But John Lydon’s sneering hunchbacked-ogre stage persona and Ms. Ciccone’s intentionally provocative undulating/gyrating/moaning “virgin-touched-for-the-first-time” act are both obvious examples of shtick. By contrast, Whitney’s “Greatest Love” musical manifesto comes through as thoroughly sincere; she promotes self-centeredness with the rapt enthusiasm of a fire-and-brimstone preacher. Indeed, the tone of the song is nothing if not self-congratulatory; the speaker is very taken with herself, in a manner that resembles the smug, maudlin narrator of Frank Sinatra’sinsufferable “My Way” (expertly sent up in Sid Vicious’s far superior punk-rock cover several years later). She clearly expects praise and plaudits for bravely choosing her life-philosophy and succeeding against all odds—she graciously awaits our applause for having learned to make love to herself her whole life through.
But “Greatest” in fact exceeds the odium of “My Way” because it is far more grandiose. In fact, the speaker actually has the gall to begin with a brazenly shameless shout-out to “the children,” whom she “believes are our future.” This sounds like a profound and portentous claim, but it’s really quite inane. Can one truly “believe” something that is axiomatically true? Does it make sense to “believe” that water is wet, or that a circle is round?
In any case, after imploring us to “show (the children) all the beauty they possess inside,” she gets to the heart and soul of the matter; just as the children need to recognize their true inner wonderfulness, so she “decided long ago” to recognize and pay homage to her own greatness:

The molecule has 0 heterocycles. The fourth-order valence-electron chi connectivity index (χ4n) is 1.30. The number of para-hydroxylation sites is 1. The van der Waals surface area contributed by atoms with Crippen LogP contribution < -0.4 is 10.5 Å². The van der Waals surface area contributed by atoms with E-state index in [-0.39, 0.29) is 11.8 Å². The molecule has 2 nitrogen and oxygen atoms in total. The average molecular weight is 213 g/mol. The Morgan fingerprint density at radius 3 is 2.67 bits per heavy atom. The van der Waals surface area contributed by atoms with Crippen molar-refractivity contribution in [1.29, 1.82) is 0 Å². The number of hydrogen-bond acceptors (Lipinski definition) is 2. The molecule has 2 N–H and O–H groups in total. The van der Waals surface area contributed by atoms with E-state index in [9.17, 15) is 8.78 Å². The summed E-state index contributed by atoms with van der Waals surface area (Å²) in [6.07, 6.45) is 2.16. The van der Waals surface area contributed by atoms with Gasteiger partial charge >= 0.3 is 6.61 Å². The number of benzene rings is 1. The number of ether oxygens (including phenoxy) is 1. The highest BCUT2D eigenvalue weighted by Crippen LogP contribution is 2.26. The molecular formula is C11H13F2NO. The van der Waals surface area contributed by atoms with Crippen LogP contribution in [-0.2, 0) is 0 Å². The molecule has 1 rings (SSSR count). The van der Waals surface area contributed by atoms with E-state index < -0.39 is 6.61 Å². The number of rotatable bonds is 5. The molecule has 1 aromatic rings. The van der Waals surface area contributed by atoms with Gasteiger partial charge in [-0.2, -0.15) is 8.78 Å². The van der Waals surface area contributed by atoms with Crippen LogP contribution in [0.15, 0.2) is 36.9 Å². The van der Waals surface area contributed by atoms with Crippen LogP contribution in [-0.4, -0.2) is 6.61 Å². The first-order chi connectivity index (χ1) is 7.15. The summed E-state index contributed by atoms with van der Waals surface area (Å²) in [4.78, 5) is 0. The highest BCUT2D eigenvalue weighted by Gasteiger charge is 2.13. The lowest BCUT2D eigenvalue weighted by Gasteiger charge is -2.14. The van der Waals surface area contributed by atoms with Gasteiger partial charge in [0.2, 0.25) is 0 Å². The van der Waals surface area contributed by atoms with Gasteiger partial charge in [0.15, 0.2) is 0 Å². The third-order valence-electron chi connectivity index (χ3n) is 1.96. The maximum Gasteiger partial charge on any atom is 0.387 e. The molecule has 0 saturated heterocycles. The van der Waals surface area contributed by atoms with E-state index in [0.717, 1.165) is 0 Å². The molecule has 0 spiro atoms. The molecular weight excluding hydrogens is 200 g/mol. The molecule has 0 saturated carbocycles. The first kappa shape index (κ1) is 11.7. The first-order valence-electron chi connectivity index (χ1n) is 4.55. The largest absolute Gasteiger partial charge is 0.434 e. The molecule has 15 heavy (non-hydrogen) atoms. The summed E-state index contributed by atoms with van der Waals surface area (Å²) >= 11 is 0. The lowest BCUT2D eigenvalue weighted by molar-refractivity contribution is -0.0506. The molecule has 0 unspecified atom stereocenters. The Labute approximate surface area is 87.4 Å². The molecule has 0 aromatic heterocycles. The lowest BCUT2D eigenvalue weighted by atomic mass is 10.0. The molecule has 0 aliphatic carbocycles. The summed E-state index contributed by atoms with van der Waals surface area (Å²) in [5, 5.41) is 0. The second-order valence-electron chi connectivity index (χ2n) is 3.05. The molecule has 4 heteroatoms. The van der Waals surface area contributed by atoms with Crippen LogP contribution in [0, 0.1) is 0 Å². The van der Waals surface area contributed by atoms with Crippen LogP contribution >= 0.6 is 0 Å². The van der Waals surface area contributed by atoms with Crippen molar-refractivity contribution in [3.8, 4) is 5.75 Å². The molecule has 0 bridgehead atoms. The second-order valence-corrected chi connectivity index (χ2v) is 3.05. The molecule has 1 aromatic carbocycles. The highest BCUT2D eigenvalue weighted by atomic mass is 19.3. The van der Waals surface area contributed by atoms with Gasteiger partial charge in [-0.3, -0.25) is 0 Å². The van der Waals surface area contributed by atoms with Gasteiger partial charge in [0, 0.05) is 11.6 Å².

I decided long ago, never to walk in anyone’s shadow
If I fail, if I succeed, at least I live as I believe
No matter what they take from me, they can’t take away my dignity!”
Ah, but they can! And they will. You don’t have to be a debauched junkie to recognize this fact. One’s bid for dignity is sure to fail, because living in our world means rendering oneself helpless against the manifold forces of de-dignification, checked off in Prince Hamlet’s lengthy laundry list of all-too-common human agonies, to wit:
The whips and scorns of time
The oppressor’s wrong, the proud man’s contumely
The insolence of office, the law’s delay
And the respect that patient merit of the unworthy takes…
Such indignities, and probably worse, simply cannot be avoided as long as we trudge through this mortal coil. Moreover, the truth is that, as anti-modernist guru Tyler Durden tells his disciples in Chuck Paulanik’s novel Fight Club, none of us are, as the bogus self-esteem movement would have it, “sacred unique snowflakes of special unique specialness.” In fact, if we are honest with ourselves we will admit that there is much within us that is in fact ugly, appalling, and undesirable. Self-love, then, must be tempered with a sober self-knowledge, which means acknowledging that we are largely unlovely creatures, riddled with sin. Thus “Greatest Love’s” crescendo of a coda, which counsels…
If by chance that special place
That you’ve been dreaming of
Leads you to a lonely place
Find your strength in love
…can only ring horribly hollow, in addition to making little sense. (What exactly are the “special” and the “lonely” places, and why does the former “by chance” lead to the latter?) Yet it is a fitting close to a three minute orgy of gratingly sanctimonious, snivelingly drippy, aggressively confrontational, yet rhetorically incoherent musical vomitousness. And if your palms aren’t sweating copiously with dread before the final note resonates into an awful infinity, then you must be psychically comatose.
It would be too easy, and too cheap, to call Whitney Houston a victim of her own rhetoric, or to speak of her terrible descent from ’80s golden girl to conspicuously dissipated crackhead as anything other than a tragedy. Houston didn’t write any of the songs mentioned here; in singing them, she merely gave voice to the deplorable aesthetic and moral fads of a degenerate age. She was a terrific singer in her prime, and perhaps as much a victim of the moral vacuum of modernity as a proponent of its specious values.
May light perpetual shine upon her now, and may she know a peace that transcends the dubious self-love she so unfortunately rhapsodized in her ghastliest and most memorable hit song.